Past Perfect is Dead, Say Researchers

Urbana, Illinois - February 6, 2018 - Following a five year study of reader tolerance for various levels of the past perfect in fiction, researchers at the University of Illinois are prepared to say that the past perfect is, effectively, dead. "Readers can only tolerate trace levels of the past perfect in fiction," says Professor Dayle Carnegie of the University's English Department. "The past perfect is essentially dead as a verb tense in prose fiction."

The unprecedented study, funded in part by multi-million dollar grants from the United States Department of Defense and the National Endowment for the Humanities, was conducted over a five year period. "We found a strong Pearson correlation coefficient (Ρ = -1) indicating that readers experience extreme cognitive dissonance when exposed to anything more than almost-undetectable levels of the past perfect in prose fiction," Carnegie said.

Verb tense levels were measured using an instrument called the Datascope, developed by a research team at the University of Illinois Library. "The Datascope was actually designed to measure levels of data blackdamp in datamines," said Milita Daemmerling, a Datamining Specialist with the Library. "We're delighted to learn that researchers in the English Department have found such an innovative way to repurpose the tool."

Data blackdamp is an asphyxiant often found in poorly curated data, and can be lethal to researchers engaged in data mining. "Because blackdamp is both highly toxic and almost impossible for humans to detect, it was important to create a tool that would be highly sensitive to its presence in data corpora." The Datascope is calibrated to detect even the slightest levels of blackdamp. "The safety of our data miners is a top priority for us," says Daemmerling, who cautions that, "In our rush to exploit the almost limitless possibilities of datamining, researchers too often fail to take the necessary precautions when using datamines, and data providers too often neglect best practices when first curating the data. That negligence in turn can result in datamines rife with blackdamp. It's criminal, really, to allow researchers into poorly curated datamines." Dammerling adds that the problem is especially prevalent in datasets curated by private sector data vendors, often out to make a quick profit. "Until we can rely on our data curators to curate datamines completely free of the data impurities that lead to blackdamp, we will continue to use the Datascope as a precautionary tool here in the Library."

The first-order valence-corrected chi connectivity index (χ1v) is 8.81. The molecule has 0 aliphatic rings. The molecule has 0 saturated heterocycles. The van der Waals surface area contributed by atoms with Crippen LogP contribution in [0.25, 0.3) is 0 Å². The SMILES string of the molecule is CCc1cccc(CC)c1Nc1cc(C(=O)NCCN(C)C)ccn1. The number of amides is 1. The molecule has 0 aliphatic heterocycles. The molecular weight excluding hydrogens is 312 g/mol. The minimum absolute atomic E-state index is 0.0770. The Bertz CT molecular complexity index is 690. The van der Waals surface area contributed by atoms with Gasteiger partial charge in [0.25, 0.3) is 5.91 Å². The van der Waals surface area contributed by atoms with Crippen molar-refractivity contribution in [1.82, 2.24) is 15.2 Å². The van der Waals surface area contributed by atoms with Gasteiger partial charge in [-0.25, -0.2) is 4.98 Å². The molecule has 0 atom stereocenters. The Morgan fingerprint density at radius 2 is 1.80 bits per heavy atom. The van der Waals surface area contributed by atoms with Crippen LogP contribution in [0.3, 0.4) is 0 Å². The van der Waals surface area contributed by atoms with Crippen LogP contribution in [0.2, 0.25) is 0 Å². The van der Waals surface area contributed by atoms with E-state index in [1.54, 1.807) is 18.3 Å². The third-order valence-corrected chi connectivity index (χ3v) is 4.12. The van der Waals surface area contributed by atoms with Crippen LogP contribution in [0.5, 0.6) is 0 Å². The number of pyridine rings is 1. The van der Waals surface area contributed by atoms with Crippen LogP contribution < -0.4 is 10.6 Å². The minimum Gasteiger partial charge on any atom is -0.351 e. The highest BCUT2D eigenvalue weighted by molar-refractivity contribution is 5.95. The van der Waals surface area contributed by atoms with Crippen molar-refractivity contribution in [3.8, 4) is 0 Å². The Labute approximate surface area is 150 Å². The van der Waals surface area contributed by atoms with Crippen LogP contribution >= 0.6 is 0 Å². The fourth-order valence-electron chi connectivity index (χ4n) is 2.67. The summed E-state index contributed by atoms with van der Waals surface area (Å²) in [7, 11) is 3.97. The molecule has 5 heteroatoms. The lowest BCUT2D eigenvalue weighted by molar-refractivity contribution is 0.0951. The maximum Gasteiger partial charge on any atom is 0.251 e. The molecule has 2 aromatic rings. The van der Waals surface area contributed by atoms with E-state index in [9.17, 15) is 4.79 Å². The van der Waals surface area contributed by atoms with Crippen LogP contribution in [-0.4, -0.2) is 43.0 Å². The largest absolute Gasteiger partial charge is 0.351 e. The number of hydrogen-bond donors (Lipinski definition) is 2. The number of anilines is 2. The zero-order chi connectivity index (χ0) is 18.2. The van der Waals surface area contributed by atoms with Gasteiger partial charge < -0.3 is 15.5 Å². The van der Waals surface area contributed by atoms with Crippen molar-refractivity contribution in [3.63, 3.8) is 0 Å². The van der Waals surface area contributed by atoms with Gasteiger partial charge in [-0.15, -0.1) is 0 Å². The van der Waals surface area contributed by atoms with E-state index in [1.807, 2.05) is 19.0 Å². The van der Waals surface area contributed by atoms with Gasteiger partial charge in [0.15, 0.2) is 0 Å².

"The use of the Datascope by English Department researchers is just a fantastic example of the kind of robust, interdisciplinary collaboration going on here at the University of Illinois," said the University's Vice Provost for Research. "In terms of innovation, Urbana is poised to become the next Silicon Valley."

Carnegie explained that the research team in the English Department modified the Datascope so that, instead of measuring levels of blackdamp, it would measure levels of the past perfect verb tense.

"The conclusion of the project has been bittersweet," Carnegie said. "Looking back, I can say that it's an example of how much can go wrong when interdisciplinarity is not combined with deep, meaningful collaboration. Because of the changes we made to the Datascope, it was no longer capable of detecting blackdamp in the datamine, which, it turns out, had been improperly curated by the data curators at ExpoQuest, the vendor from which we purchased the dataset. Over the course of the five year project, the data impurities within the datamine began to oxidize and produce blackdamp. Two of our researchers and five of our test subjects died."

The Vice Provost concedes that the deaths were regrettable. "Let me be clear, though: the loss of life in no way diminishes the groundbreaking significance of the research. What it tells us is the tragic, human cost of failing to adequately fund higher education. As far as I'm concerned, Governor Rauner has blood on his hands. The research team in the English Department needed two Datascopes: one calibrated to detect verb tense, and one calibrated to detect blackdamp. Thanks to Governor Rauner's cuts to funding for higher education, however, the English Department could not afford two separate Datascopes. Their hands were tied, and the grants would not cover the cost of an extra Datascope."

Over the next five years, the research team plans to extend its study to include reader tolerance of the past perfect in prose non-fiction.

Asked whether they would ever study readers' ability to tolerate the past perfect in poetry, Carnegie said, "We have no plans to study reader tolerance for the past perfect in poetry, because previous studies have found that readers have no tolerance for poetry whatsoever."